Knowing the law isn’t as easy as it appears to be. Every time a legal case occurs the law can potentially change. To truly understand the law on any given subject you must know how it has been applied in your particular circumstances. The past interpretation of the law by a court is called “case law”. This short video explains how case law works: The case below answers the specific question below in straightforward language. If you need straightforward answers to your legal questions, feel free to contact our office for a free consultation.

STATE V. LYTLE, NO. 105,722, 2011 WL 6385652 AT *1 (KAN. CT. APP. 2011).

This case addresses the following issue:

If I Did A Diversion For A Crime That Is Not Eligible For An Expungement If Convicted Can I Still Get It Expunged?

This case explored the issue of whether an individual who completed diversion for a crime that was not eligible for an expungement if convicted could still get it expunged. In exploring this issue, the court noted that an individual was not convicted of a crime when he or she entered into a diversion agreement. Id. at 4. Further, the court held that an individual could get the diversion agreement expunged after three or more years had passed since completion of the diversion agreement. Id. at 3.

On October 9, 1985, the State charged the defendant with one count of aggravated incest and the defendant entered into a 2-year diversion agreement (complete a diversion program instead of going to jail). Id. at 1. On July 22, 2010, the defendant asked the district court for expungement (remove criminal record) of his 1985 diversion for one count of aggravated incest. Id. On July 23, 2010, court services filed an expungement notice notifying the defendant that he did not meet all the criteria necessary for expungement because the 2010 Kansas expungement statute included aggravated incest as an offense that could not be expunged. Id. However, despite the court services notification, the district court granted the defendant an expungement after finding that the 1985 Kansas expungement statute did not include aggravated incest as an offense that could not be expunged. Id. Essentially, at the time the offense was committed, a defendant could get an aggravated incest offense expunged. Id. Nevertheless, the district court changed their minds and decided not to grant the defendant an expungement after reviewing an old Kansas case. Id. As a result, the defendant appealed the district court’s decision and the Kansas Court of Appeals heard the case. Id.

The case the district court used to change their minds stated, “The statute in effect at charging and dismissal did not authorize expungement for diversion agreements . . . nowhere in the statute was there any reference to the expungement of anything other than records of conviction.” Id. Because the defendant entered into a diversion agreement, he was not actually convicted of aggravated incest. Id. According to the court, “A person could not be convicted of the same crime that was the subject of a successful diversion agreement entered into with the State. When a person was charged with a crime and subsequently entered into a diversion agreement and successfully completed the diversion, the criminal charge was dismissed.” Id. at 3. So, the district court’s final decision had nothing to do with the aggravated incest offense. Id. at 1. Rather, it had to do with the fact that the defendant entered into a diversion agreement and the 1985 Kansas expungement statute did not allow for the expungement of diversion agreements. Id.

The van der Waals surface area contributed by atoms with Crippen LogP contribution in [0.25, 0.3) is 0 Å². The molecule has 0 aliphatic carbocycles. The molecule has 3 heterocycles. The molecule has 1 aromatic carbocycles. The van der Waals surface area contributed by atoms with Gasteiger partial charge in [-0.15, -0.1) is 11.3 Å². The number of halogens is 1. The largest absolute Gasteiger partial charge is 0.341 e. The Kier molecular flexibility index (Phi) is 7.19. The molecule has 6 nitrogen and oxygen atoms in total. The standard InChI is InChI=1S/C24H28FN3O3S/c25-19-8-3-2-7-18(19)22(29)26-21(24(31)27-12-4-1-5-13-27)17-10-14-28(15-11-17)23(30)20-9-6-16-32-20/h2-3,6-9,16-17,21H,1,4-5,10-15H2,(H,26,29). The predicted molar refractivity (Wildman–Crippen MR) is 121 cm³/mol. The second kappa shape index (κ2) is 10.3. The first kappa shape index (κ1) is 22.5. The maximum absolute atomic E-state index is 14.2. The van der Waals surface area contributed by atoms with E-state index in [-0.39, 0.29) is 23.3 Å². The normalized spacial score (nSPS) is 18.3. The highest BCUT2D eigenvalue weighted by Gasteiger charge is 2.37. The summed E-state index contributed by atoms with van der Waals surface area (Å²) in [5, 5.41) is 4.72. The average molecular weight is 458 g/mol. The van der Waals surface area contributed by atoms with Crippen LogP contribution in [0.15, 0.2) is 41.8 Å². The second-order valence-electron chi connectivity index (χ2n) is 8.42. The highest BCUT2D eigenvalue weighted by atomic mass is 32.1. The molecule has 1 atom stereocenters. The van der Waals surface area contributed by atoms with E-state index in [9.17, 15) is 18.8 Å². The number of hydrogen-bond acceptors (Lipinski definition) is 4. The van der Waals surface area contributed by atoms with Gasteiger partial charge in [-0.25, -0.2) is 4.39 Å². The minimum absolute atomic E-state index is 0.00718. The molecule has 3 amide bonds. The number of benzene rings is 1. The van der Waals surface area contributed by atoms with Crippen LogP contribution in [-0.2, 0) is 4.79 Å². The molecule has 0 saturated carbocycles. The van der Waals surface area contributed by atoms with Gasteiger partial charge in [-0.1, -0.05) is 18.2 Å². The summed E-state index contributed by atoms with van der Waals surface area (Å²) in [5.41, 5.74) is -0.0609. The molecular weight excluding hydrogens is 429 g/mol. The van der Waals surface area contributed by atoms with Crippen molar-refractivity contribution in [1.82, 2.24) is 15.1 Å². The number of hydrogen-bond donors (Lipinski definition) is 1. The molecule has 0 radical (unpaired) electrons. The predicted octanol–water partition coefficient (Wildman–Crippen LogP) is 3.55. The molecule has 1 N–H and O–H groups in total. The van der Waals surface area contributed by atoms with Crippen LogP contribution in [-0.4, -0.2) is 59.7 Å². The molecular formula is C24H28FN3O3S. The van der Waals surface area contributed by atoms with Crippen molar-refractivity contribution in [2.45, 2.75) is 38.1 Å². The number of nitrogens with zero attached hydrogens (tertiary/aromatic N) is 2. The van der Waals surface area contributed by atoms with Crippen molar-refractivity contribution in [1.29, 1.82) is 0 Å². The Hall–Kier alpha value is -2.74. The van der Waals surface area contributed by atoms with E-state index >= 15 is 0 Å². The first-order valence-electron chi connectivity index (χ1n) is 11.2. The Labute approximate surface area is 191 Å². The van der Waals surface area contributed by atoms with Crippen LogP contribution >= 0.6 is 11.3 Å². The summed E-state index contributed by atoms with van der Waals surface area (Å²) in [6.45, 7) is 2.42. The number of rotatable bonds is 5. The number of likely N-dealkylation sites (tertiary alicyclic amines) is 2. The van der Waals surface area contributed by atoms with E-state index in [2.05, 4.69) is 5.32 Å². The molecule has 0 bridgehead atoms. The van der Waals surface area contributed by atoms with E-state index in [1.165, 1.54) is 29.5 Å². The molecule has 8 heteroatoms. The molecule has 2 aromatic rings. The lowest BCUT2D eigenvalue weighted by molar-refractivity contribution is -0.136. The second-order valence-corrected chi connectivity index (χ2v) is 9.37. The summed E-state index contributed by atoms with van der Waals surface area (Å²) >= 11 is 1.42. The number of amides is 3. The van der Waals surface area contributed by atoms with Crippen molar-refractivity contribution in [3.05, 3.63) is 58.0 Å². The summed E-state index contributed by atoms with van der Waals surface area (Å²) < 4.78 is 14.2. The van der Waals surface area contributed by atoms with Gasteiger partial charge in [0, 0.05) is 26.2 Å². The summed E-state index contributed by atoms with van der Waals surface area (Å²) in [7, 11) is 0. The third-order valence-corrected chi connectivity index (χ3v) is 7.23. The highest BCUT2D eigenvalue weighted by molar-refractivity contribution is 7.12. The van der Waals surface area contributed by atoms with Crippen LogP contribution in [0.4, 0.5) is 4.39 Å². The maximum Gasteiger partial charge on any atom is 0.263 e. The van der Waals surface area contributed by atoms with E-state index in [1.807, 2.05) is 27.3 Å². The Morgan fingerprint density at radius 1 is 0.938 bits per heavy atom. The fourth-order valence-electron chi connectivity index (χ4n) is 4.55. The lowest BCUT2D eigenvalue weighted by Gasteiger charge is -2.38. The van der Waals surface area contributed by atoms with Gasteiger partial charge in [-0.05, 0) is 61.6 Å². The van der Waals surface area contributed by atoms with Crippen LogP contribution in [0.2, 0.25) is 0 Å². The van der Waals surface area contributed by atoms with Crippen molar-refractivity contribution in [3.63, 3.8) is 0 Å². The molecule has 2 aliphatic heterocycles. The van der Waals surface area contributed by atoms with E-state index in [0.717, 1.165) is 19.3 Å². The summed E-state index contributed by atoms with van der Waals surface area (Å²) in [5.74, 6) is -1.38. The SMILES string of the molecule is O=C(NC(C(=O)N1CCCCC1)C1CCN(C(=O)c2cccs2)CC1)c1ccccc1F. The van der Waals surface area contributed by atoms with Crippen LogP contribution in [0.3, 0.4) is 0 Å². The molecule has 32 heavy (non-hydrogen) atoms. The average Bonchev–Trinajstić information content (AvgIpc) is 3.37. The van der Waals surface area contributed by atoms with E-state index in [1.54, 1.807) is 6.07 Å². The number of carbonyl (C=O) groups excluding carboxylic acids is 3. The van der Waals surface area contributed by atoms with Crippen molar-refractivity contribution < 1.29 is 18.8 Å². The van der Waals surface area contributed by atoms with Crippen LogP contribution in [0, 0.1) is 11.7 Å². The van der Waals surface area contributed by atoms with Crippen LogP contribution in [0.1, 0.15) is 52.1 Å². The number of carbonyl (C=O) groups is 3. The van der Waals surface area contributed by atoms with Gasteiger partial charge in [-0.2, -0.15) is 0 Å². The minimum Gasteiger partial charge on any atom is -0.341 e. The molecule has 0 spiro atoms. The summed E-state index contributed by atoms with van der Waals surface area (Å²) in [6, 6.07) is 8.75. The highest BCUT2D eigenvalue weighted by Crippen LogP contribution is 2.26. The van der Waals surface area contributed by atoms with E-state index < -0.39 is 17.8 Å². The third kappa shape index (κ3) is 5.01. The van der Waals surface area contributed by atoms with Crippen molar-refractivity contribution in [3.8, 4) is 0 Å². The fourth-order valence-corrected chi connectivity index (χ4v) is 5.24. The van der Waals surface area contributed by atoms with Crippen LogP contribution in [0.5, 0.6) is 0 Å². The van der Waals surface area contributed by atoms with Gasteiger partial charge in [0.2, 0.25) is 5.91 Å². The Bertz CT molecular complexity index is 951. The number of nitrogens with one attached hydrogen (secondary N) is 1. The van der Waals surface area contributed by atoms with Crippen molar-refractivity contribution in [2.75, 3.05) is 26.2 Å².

In 1998, the Kansas legislature passed a bill which changed the Kansas expungement statute and allowed for the expungement of a diversion agreement. Id. at 3. According to the altered statute, an individual could petition for expungement if 3 or more years had lapsed since successfully fulfilling the terms of a diversion agreement (there were a few offenses that required a 5-year waiting period). Id. Therefore, the question became which form of the statute should the court use—the old statute that did not allow for expungement or the altered statute which allowed for expungement. Id. After review, the court decided to use the new statute and held that the district court was wrong in denying expungement of the defendant’s diversion agreement. Id. at 5-6.

In sum, even though the Kansas expungement state identified aggravated incest as a crime that could not be expunged if convicted, the defendant was not convicted because he entered into a diversion agreement. Therefore, when the statute changed to allow expungement of diversion agreements, the defendant was able to get his criminal record expunged.